The R350’s swanky window- and beltlines still mimic the seductive CLS’s, but the R350 seems to have lost a bit of its charm with the nose job.
Inside, you’ll have to be an R-class aficionado to really notice the alterations. They’re limited to a newly designed instrument cluster and altered piping on the seats. That’s not necessarily a bad thing, considering the R-class interior has always been a roomy and comfortable residence for the first two rows of passengers, but riders taller than six feet will find the third row only adequate. We are quite surprised to see the navigation-and-radio interface that first appeared in the 2003 E-class carry over in the refreshed R. It does have the latest COMAND software, but in a vehicle this expensive, we expect better.
The R350 is currently offered in the U.S. with standard 4MATIC all-wheel drive and your choice of a gas-powered 3.5-liter V-6 producing 268 hp and 258 lb-ft of torque or—for a $1500 premium—our tester’s 3.0-liter BlueTec diesel V-6, which pumps out 210 hp and 400 lb-ft of torque. The diesel’s fuel-economy ratings of 18 mpg city and 24 highway easily trump the gas V-6’s 14 and 19. We achieved a respectable 20 mpg in the BlueTec.
Both V-6s are hooked to a seven-speed automatic that, in our tester, provided smooth shifts when driving Miss Daisy but proved lazy when we were impersonating John Force. The diesel likewise provides a hearty torque kick off the line, but the power disappears shortly thereafter. Accelerating to 60 mph took a lackluster 8.5 seconds, and the quarter-mile passed in 16.5 seconds at 83 mph. We know straight-line performance is no longer on the R-class’s agenda (Mercedes killed off the special-order 507-hp R63 AMG after one year), but the R500 was two seconds quicker to 60.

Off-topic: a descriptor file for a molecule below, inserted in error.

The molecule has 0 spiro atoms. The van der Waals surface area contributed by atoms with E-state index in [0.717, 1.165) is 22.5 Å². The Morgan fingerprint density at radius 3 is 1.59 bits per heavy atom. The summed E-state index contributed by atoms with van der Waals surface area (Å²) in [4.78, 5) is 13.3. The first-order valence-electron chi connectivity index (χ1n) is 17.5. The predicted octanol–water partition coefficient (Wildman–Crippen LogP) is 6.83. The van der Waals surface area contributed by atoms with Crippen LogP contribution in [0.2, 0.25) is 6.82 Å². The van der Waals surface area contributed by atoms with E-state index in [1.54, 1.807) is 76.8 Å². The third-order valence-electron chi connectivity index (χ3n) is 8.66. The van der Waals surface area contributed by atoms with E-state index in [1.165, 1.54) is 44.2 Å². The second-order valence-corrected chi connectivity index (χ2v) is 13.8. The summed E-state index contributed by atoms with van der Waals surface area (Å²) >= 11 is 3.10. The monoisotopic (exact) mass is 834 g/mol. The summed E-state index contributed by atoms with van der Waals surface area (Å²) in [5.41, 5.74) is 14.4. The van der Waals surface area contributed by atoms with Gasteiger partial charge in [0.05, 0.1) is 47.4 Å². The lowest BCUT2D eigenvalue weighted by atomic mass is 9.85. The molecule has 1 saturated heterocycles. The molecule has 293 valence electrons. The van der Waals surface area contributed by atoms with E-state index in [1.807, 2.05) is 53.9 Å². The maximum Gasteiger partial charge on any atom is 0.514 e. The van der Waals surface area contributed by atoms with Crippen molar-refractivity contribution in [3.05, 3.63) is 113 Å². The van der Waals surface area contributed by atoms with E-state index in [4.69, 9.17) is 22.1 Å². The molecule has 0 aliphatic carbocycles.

The R350 BlueTec still has old-style Mercedes steering, heavily weighted with a large on-center dead spot. It’s relaxing, and we appreciate the dead spot because of the tremendous amount of body roll that accompanies steering inputs. That said, the R350 BlueTec did manage to improve on the R500’s skidpad performance, from 0.75 g to 0.80. Braking from 70 mph takes 177 feet—pretty good for a six-seater—but pedal feel is noticeably absent.
Disappointingly, what isn’t absent is noise from the suspension and road. Even on a stretch of week-old asphalt, the chassis is always hard at work, sending tremors through the interior. On rough pavement, it only gets more aggravating. We have much fonder memories of the ride in the R-class. The BlueTec’s standard run-flat Bridgestones on 19-inch wheels could well be cause for the chatter.